We only needed the quicker antigen test, but Canada offers no program similar to CVS. My preparatory paranoiac phone conversation with a real person at the airport’s testing facility led me to accept that we had to make appointments—not drop in—preferably 4 hours before our plane’s departure. Plus we had to prepay the $139 per person cost since our Medicare cards would not work in Canada. After much debate, Barbara and I sadly caved in and set everything up before leaving the States.
Later chats with locals validated our actions. Locals go to the airport and pay because the free in-town services take too long and only give you a printed form if you test positive. You need a form specifying a negative test to get out of the country. Locals also advised avoiding the main airport entry and instead getting dropped off at the Fairmont Hotel. Walk in those doors and turn right—the testing center lies a few yards off, clearly marked.
Lines vary but we got short ones and each of us waited only a brief time before a masked health care worker swabbed our noses, bottled the results, and sent us off to sit and wait for the promised 30-minute turnaround time. Sure enough, someone called each of our names a half hour later, and we all clutched our sheets in relief, realizing we avoided our nightmare of a 14-day quarantine.
And fortunately, we also avoided the nightmare of playing snack for a grizzly. But not because of good luck.
It turned out both salmon and bears ignored our “Arrive Canada” form and did not align their dates with ours. Sure, thousands of salmon showed up at the Chilkotin River, but they arrived two weeks late and were still actively laying eggs. The Darwinian cycle of propagation means the fish spawn, then die, and float to the surface. This plethora of fresh food provides easy pickings for lazy bears. I get it—I don’t like to work all that hard sourcing my meals either.
And while we spent far less time photographing bears than planned, we all filled our cameras with amazing shots of dramatic scenery. Some came on the hour flight in a sea plane—a first for all of us. Flying low through fluffy clouds to glaciers and mountains that jutted like spikes from a punk rocker’s hairdo, all of us—even the pilot—felt an irresistible pull to commemorate the sights with our cell phones and fancy cameras. No wind, no rain or anything stopped us from easing into a soft, floating, pillow-like sensation.
The aerial view of Chilko Lake showed how long and wild it runs, an idea I picked up watching the Alone: Grizzly Mountain show. Given the region’s expanse, I figured the program’s locations lay out of my reach, but it turned out we could see the title site from our deck. Towering above the water and looming with a “climb me” challenge for avid hikers, the peak goes by the name Tullin. Some call it Grizzly Mountain for more alluring drama in the show’s title.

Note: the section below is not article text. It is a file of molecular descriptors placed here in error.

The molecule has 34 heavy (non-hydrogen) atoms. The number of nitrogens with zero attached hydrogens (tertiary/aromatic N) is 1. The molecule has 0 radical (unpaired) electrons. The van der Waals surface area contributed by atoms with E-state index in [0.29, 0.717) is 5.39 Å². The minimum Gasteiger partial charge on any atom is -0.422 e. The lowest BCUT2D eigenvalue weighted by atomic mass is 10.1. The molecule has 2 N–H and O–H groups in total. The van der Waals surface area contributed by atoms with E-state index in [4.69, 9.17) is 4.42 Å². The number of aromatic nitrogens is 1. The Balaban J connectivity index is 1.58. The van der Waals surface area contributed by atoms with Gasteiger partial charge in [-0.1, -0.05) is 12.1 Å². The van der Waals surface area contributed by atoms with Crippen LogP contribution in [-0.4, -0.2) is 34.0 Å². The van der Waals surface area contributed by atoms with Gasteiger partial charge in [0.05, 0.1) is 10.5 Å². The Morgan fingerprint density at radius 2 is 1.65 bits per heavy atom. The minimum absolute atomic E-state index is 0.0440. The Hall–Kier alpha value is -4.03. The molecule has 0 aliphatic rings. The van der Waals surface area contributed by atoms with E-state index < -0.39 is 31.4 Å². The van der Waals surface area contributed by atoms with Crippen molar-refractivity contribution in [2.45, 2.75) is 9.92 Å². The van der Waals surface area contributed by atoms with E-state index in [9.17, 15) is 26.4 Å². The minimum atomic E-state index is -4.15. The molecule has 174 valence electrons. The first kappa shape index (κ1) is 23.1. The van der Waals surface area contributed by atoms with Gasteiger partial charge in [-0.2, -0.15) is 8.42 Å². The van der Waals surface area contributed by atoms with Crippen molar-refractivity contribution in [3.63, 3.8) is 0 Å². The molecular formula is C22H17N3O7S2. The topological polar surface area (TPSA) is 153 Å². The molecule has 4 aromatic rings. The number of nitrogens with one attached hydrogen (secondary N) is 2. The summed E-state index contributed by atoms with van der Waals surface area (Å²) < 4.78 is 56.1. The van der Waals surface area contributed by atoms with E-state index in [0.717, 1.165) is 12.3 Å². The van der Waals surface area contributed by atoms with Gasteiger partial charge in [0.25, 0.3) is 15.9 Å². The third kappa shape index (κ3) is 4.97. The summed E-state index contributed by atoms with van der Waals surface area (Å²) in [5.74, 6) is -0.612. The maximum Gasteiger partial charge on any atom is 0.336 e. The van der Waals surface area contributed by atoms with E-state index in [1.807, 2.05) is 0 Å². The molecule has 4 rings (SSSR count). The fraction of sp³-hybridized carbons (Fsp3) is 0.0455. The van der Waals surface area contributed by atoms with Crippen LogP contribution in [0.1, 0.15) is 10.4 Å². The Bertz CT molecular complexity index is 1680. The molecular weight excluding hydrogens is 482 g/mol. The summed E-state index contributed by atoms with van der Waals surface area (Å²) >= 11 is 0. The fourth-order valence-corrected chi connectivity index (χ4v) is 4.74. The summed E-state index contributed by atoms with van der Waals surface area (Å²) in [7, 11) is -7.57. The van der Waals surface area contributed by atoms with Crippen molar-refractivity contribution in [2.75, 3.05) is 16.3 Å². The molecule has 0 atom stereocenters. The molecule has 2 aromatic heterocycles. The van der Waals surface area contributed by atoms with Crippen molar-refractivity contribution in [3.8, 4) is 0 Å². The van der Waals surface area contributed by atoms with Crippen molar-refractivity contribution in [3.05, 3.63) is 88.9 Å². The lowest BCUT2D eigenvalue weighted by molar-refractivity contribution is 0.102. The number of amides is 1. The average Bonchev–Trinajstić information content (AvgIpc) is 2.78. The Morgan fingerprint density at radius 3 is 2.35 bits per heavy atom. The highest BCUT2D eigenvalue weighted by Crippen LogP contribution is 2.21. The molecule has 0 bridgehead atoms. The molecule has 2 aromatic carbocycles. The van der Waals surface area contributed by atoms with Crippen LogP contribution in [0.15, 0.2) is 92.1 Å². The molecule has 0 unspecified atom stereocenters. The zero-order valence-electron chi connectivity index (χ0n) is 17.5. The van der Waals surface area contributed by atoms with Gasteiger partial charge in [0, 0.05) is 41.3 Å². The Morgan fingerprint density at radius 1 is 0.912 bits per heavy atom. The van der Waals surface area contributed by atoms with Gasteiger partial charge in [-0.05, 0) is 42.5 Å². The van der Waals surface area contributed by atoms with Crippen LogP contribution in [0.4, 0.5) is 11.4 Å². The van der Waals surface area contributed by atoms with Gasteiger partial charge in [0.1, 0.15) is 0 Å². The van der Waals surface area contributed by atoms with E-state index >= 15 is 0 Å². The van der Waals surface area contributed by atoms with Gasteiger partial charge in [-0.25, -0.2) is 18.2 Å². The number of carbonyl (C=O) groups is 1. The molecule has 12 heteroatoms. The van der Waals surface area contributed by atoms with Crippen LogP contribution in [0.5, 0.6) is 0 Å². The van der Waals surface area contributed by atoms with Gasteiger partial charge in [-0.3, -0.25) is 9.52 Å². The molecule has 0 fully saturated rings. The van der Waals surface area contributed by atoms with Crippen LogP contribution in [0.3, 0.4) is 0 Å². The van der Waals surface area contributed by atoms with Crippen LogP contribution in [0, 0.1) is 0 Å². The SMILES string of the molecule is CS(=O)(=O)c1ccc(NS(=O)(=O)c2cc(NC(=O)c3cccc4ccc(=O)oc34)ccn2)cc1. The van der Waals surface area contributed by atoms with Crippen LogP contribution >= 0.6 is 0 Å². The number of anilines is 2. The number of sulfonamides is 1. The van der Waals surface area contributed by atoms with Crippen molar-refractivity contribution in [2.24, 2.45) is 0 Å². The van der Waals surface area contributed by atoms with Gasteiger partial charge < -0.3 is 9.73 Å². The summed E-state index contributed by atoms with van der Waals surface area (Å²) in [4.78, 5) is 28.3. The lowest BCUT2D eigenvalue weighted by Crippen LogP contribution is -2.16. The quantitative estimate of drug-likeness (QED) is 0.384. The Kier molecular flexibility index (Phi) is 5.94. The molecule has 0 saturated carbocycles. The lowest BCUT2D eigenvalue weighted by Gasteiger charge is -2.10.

Qualifying as avid hikers, we tackled the 2,700 ft. climb with guides Juan and Tayla, who spent lots of time hollering and making noises to scare bears. (They also carried one of those items not on our packing list, bear spray). Their skills worked. Despite spotting clear, fresh prints in a mudhole, we never saw a bear on the hike. Probably a good thing, given attack statistics that show most fatalities occur on hikes (but not with groups of four according to camp owner Brian).
With nothing furry to spray or photograph, we focused on eagles, grouse, and salmon, though the fish proved difficult to capture with a casual lens. The region’s sockeye salmon look a lot like Tahoe’s landlocked kokanee, only bigger. Their bodies turn reddish orange during spawning season, topped with a green head and pointed nose.
Swimming in large groups, they created colorful water patterns, broken by the occasional leap that inevitably proved too fast for any of us to snap. Fred kept hoping one would confuse him for bait and jump in the kayak—no such luck. Overall, it seemed more suitable to put the cameras down and just go into a Zen state while paddling or simply floating in kayaks on the calming waters. All of this made the trip more than bearable, a startling and refreshing getaway into a land that inspires wonder and adventure.
…should I admit I actually saw 5 bears? In one instance, three cubs and their mom (a sow in species terminology) zipped into a forest across the river from Bear Camp. Before that, I spotted movement from a big male (or in the lingo, a boar). Though too far off for a decent photo, the boar failed to bore me. I excitedly snapped a couple of shots, feeling thrilled at the sight--and happily unavailable as an appetizer.